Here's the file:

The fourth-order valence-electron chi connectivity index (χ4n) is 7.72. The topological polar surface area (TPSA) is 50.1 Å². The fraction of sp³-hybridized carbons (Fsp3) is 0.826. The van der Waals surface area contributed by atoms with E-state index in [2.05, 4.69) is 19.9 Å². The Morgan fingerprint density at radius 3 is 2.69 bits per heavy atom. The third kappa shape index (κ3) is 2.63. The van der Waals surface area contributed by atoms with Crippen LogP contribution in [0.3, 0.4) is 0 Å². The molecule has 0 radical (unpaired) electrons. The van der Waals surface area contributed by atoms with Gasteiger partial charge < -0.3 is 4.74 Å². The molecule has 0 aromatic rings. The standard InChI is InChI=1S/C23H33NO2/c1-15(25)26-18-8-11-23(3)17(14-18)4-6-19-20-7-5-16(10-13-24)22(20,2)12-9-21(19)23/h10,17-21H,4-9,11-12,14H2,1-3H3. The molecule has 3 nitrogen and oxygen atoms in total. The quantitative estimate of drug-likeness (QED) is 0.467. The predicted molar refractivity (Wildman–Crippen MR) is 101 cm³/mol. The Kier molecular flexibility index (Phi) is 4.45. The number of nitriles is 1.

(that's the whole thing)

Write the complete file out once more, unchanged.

The fourth-order valence-electron chi connectivity index (χ4n) is 7.72. The topological polar surface area (TPSA) is 50.1 Å². The fraction of sp³-hybridized carbons (Fsp3) is 0.826. The van der Waals surface area contributed by atoms with E-state index in [2.05, 4.69) is 19.9 Å². The Morgan fingerprint density at radius 3 is 2.69 bits per heavy atom. The third kappa shape index (κ3) is 2.63. The van der Waals surface area contributed by atoms with Crippen LogP contribution in [0.3, 0.4) is 0 Å². The molecule has 0 radical (unpaired) electrons. The van der Waals surface area contributed by atoms with Gasteiger partial charge < -0.3 is 4.74 Å². The molecule has 0 aromatic rings. The standard InChI is InChI=1S/C23H33NO2/c1-15(25)26-18-8-11-23(3)17(14-18)4-6-19-20-7-5-16(10-13-24)22(20,2)12-9-21(19)23/h10,17-21H,4-9,11-12,14H2,1-3H3. The molecule has 3 nitrogen and oxygen atoms in total. The quantitative estimate of drug-likeness (QED) is 0.467. The predicted molar refractivity (Wildman–Crippen MR) is 101 cm³/mol. The Kier molecular flexibility index (Phi) is 4.45. The number of nitriles is 1.